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Choosing a Pediatrician

Choosing a Pediatrician - Grown Ups Magazine
Five ways to find the pediatrician who’s right for your family.

Choosing a Pediatrician - Grown Ups Magazine

Whether you’re expecting, moving to a new location, or just looking to switch physicians, choosing a pediatrician for your child is an important decision. As a parent, your goal is to find a physician or practice that will provide consistent, comprehensive care that grows with your child. You also want to ensure that you and your child are comfortable in the doctor’s presence. Keep that balance in mind during your search: the pediatrician who’s a great fit for one family may not be for another. And that’s okay.

Friends and Family

Asking the people you trust for their opinions and referrals is a surefire way to find a good match. Be sure to ask questions like:

  • Do they make an effort to get you in right away when your child is sick?
  • How long are wait times?
  • Do you feel rushed during appointments?

Your friends and family can provide you with a wealth of reliable knowledge based on actual experience with a particular doctor.

Ask Your Ob-Gyn

If you are pregnant and searching for a doctor, your obstetrician is a great source for pediatrician recommendations. They are generally already familiar with local doctors and often hear feedback from other moms.

Call (and Visit) the Practice

Once you’ve whittled down your list of potential pediatricians, make a list of questions and call each office.

  • Does the practice participate in your insurance network?
  • Will your child see the same pediatrician at each visit, or will you see whichever doctor is on staff?
  • What are their office hours?
  • Is the practice connected to a local hospital?
  • How does the practice handle after-hours emergencies?
  • Are there any billing, cancellation, or other practices policies you should be aware of?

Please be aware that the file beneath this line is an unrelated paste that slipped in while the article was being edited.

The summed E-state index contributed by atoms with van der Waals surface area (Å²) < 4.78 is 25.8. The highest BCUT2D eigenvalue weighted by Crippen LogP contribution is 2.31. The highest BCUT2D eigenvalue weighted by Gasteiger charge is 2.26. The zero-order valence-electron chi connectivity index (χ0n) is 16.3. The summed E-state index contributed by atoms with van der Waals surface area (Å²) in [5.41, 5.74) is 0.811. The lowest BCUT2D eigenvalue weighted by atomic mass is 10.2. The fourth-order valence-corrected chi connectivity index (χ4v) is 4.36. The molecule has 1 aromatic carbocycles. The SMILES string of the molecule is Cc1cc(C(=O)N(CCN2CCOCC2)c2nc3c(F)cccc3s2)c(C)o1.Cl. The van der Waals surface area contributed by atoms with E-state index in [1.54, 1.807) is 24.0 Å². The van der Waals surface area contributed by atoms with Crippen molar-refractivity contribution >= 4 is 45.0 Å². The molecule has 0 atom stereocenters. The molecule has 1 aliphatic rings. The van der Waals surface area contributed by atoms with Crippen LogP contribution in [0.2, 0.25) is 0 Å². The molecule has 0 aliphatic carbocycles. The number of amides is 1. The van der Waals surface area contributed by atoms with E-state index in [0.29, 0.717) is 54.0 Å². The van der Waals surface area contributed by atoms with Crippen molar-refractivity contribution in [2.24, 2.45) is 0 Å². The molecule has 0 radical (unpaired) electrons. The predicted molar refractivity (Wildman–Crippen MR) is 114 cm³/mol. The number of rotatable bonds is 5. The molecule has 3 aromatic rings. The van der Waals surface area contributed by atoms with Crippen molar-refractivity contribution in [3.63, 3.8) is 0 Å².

• What is a typical wait time?

If you’re still comfortable after you’ve spoken with the receptionist, nurse, or office staff, make an appointment for a prenatal appointment (or interview). While you’re there, make sure you take a look at the waiting room. Are there toys for children? Hand sanitizer? Books? Magazines? Does it look like a clean, well-lit environment where you’d be comfortable waiting for your child’s appointments? These details may seem superficial, but your comfort level impacts your disposition toward the pediatrician.

Your visit will allow you to personally converse with the pediatrician. You may want to express any strong opinions you have about common practices (e.g., breastfeeding or vaccination) to see how the pediatrician reacts. Trust your gut. If your personality meshes well with the pediatrician, chances are good that you’ll both be on the same page when it comes to your child’s care.

Check Credentials

If you’re looking for a pediatrician who goes above and beyond the requirements of his or her license, check for the following:

Pediatricians who are board certified have passed difficult exams that must be taken on a routine basis to maintain certification. In the United States the AAP, or American Academy of Pediatrics, is a medical society that holds members to specific guidelines and standards. Both board certification and AAP membership provide you with third-party verifications of a pediatrician’s skills.

You can use also go to the American Board of Medical Specialties to look for pediatricians with specialized training. This is especially helpful if you have a child with any special medical needs or concerns.

Use Social Media

Many hospitals and practices use social media to keep in touch with or educate their patients. Take a look at your potential pediatrician’s Facebook page, website, or Twitter account, paying close attention to both negative and positive comments. Does the practice respond effectively to complaints? Is there a preponderance of bad comments? You may be able to find doctor reviews on online rating sites or on your insurance provider’s website. These reviews can be helpful, especially if they shed light on office practices, physician demeanor, and location. However, it’s important to remember that reviews detailing poor outcomes do not necessarily correlate to poor care.

About the author

Grown Ups

Grown Ups

Grown Ups Magazine is a free resource for parents, teachers, extended family, or anyone who lives or works with kids. Enjoy digital issues of Grown Ups on your iPad, iPhone, or at grownupsmag.com.

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